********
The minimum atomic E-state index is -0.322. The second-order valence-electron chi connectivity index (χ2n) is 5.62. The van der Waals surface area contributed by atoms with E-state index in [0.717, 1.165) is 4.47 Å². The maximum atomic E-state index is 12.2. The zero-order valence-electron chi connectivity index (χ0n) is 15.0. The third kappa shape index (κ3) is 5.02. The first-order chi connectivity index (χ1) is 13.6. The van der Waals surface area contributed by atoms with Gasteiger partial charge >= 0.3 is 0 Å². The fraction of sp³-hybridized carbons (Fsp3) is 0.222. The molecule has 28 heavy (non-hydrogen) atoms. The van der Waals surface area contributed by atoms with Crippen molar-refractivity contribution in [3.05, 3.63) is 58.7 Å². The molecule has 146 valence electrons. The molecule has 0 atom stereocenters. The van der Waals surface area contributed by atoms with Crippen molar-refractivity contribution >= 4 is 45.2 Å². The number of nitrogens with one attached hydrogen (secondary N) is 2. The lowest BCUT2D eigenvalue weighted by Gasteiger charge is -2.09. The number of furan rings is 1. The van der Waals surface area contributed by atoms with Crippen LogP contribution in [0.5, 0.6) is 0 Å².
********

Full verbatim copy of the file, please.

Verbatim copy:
The minimum atomic E-state index is -0.322. The second-order valence-electron chi connectivity index (χ2n) is 5.62. The van der Waals surface area contributed by atoms with E-state index in [0.717, 1.165) is 4.47 Å². The maximum atomic E-state index is 12.2. The zero-order valence-electron chi connectivity index (χ0n) is 15.0. The third kappa shape index (κ3) is 5.02. The first-order chi connectivity index (χ1) is 13.6. The van der Waals surface area contributed by atoms with Gasteiger partial charge >= 0.3 is 0 Å². The fraction of sp³-hybridized carbons (Fsp3) is 0.222. The molecule has 28 heavy (non-hydrogen) atoms. The van der Waals surface area contributed by atoms with Crippen molar-refractivity contribution in [3.05, 3.63) is 58.7 Å². The molecule has 146 valence electrons. The molecule has 0 atom stereocenters. The van der Waals surface area contributed by atoms with Crippen molar-refractivity contribution >= 4 is 45.2 Å². The number of nitrogens with one attached hydrogen (secondary N) is 2. The lowest BCUT2D eigenvalue weighted by Gasteiger charge is -2.09. The number of furan rings is 1. The van der Waals surface area contributed by atoms with Crippen LogP contribution in [0.5, 0.6) is 0 Å².